Beginners Guide to Divorce
Feeling overwhelmed at the prospect of divorce? It doesn’t have to be scary – BPS Family Law are here to make it as quick and simple as possible.
Divorce, finances, children…
It may seem like there’s a lot to consider but it’s important to know what’s what. So, there’s the divorce itself: this part is usually relatively straightforward and there is often no need to attend Court.
Then there are the finances to consider. This includes things like your house, savings and pensions. Often it doesn’t matter who these belong to in name, they all form the ‘pot’ of matrimonial assets, which then gets divided fairly. The starting point is that each spouse will receive half of the pot, subject to change if one party’s needs are significantly greater than the other’s. This is where things can get more complicated, but don’t worry, there’s more guidance below. Finally, you may need to make arrangements for children when you divorce. These issues will be dealt with separately by the Court. The most common Order made in Children Act cases is a Child Arrangements Order: this sets out whom the child is to live with or visit and when. This article focuses on the other aspects of divorce but feel free to get in touch if you would like advice on child arrangements.
A ‘quickie divorce’?
The phrase ‘quickie divorce’ is a myth; it doesn’t happen overnight. A simple divorce can be done in around 6 months if the grounds for divorce are not contested between the husband and wife. But if you need to divide your finances too it can take much longer. It’s very difficult to predict how long this takes as there are so many factors involved and matters can be complex. “What about the likes of Nigella Lawson and Charles Saatchi? Or Dawn French and Lenny Henry?” I hear you ask. Well they have to follow the same processes as everybody else; the media just put a spin on it.
The Steps Involved
So what’s actually involved in getting a divorce?
One spouse will send a petition to the Court saying that they want a divorce. This person is called the Petitioner, the other spouse is the Respondent. The petition will have to show that your marriage has broken down irretrievably.
This can be based upon one of five facts:
- That the Respondent has behaved unreasonably;
- That the parties have been separated for two years and both consent to the divorce;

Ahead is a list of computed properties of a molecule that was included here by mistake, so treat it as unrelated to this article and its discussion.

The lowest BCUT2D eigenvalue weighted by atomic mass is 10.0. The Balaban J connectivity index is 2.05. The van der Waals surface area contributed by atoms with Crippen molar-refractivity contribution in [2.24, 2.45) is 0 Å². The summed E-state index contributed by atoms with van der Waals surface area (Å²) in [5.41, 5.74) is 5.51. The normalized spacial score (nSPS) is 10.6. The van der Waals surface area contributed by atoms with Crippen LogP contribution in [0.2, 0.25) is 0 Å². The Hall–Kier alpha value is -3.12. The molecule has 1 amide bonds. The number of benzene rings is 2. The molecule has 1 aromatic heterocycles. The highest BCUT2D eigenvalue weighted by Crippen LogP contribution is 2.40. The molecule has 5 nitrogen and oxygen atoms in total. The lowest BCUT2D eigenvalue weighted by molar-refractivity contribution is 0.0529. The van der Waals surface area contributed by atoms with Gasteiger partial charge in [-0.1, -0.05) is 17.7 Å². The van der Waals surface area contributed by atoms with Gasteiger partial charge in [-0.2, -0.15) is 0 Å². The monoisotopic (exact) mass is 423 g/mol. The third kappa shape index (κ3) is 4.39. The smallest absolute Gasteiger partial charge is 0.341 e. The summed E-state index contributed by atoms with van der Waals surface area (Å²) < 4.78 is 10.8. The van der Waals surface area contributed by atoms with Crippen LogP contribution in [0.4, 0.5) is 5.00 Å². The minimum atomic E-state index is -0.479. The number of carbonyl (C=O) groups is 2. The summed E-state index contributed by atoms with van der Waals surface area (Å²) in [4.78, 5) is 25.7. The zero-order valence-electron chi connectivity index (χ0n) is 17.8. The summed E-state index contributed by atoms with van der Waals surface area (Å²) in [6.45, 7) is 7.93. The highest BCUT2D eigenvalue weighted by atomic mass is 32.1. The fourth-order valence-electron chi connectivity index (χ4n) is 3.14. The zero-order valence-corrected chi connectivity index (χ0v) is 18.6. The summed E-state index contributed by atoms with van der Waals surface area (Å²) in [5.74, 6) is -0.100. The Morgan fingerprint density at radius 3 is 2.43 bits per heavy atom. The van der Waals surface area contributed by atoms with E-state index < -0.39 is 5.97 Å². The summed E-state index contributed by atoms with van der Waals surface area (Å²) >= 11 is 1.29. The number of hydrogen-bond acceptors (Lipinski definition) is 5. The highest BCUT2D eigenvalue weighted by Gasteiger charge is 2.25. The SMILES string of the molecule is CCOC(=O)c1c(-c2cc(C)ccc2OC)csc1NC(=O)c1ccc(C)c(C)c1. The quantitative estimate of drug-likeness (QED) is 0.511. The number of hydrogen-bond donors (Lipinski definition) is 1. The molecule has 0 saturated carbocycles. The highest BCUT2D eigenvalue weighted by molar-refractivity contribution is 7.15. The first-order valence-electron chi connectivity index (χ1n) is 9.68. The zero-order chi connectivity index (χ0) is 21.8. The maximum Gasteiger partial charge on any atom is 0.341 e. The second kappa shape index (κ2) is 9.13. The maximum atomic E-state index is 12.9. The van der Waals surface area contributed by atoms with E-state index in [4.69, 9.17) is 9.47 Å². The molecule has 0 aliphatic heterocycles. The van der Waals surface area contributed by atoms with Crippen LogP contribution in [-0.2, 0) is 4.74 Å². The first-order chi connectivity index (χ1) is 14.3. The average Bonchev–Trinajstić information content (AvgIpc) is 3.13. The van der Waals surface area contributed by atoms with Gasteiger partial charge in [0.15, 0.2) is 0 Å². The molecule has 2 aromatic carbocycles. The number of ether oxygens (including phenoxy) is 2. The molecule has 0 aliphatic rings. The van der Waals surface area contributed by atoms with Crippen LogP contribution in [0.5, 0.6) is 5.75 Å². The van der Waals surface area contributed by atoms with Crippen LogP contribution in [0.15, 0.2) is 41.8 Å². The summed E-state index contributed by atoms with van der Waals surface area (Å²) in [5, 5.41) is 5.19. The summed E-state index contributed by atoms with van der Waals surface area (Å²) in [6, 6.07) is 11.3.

- That the parties have been separated for five years (no consent is required);
- That the Respondent has committed adultery; or
- That the Respondent has deserted the Petitioner for two years or more.
The petition then gets sent to the Respondent and they fill in a form to acknowledge that they have received it. This is also their opportunity to say whether they contest divorce (the vast majority are uncontested).
After this, the Court is ready to pronounce the Decree Nisi. This is the first stage in your divorce and essentially means that the Court doesn’t see any reason why you can’t get a divorce.
You must then wait six weeks and one day to apply for the final stage – the Decree Absolute. Once the Court award this it means you are divorced.
Believe it or not, it is possible to settle your finances without ever having to attend court. This broadly involves the usual steps set out below, but it’s all done voluntarily by the husband and wife. If the parties can agree on how the finances are to be divided, your solicitor will then draw up a Consent Order. The Judge will look at this on paper and if he’s happy it receives the Court seal and is legally binding. However, it is common for voluntary negotiations to hit a brick wall, even if both of you are being fully cooperative.
What happens at Court?
If you do need to go to Court, here’s an overview of what to expect. Your solicitor will complete a form which says that you want to begin Court proceedings. In most cases, you must then attend a Mediation Information and Assessment Meeting (MIAM). The Court strongly encourages civil negotiations between husband and wife and this is an opportunity to do this. If mediation proves unsuccessful, the following hearings will take place:
1. First Appointment
Prior to the First Appointment, the parties will exchange a document known as a Form E. This document contains financial information about your capital assets, pensions, income and needs and is probably the single most important document in your divorce.
At the First Appointment the Judge will decide what further information is needed from either party and provide directions as to how the case should proceed. Common directions include property valuations and other experts such as accountants being instructed.
2. Financial Dispute Resolution (FDR)
The parties are under an obligation to attempt to reach agreement at the FDR. Importantly, the trial is “without prejudice”, meaning that anything said in negotiations cannot be raised later if the case proceeds to a final hearing.
The Judge will give an indication of how he would decide the issues at a final hearing. That Judge is then unable to have anything further to do with the case.
3. Final Hearing
If agreement cannot be reached at the FDR, there will be a final hearing. There will still be the opportunity to reach agreement on the day of the final hearing, but if this doesn’t happen then the Judge will make a decision on who gets what and will make a final Order. The parties won’t necessarily be happy with every decision made at a final hearing, but once it reaches this stage the Judge simply has to impose a compromise.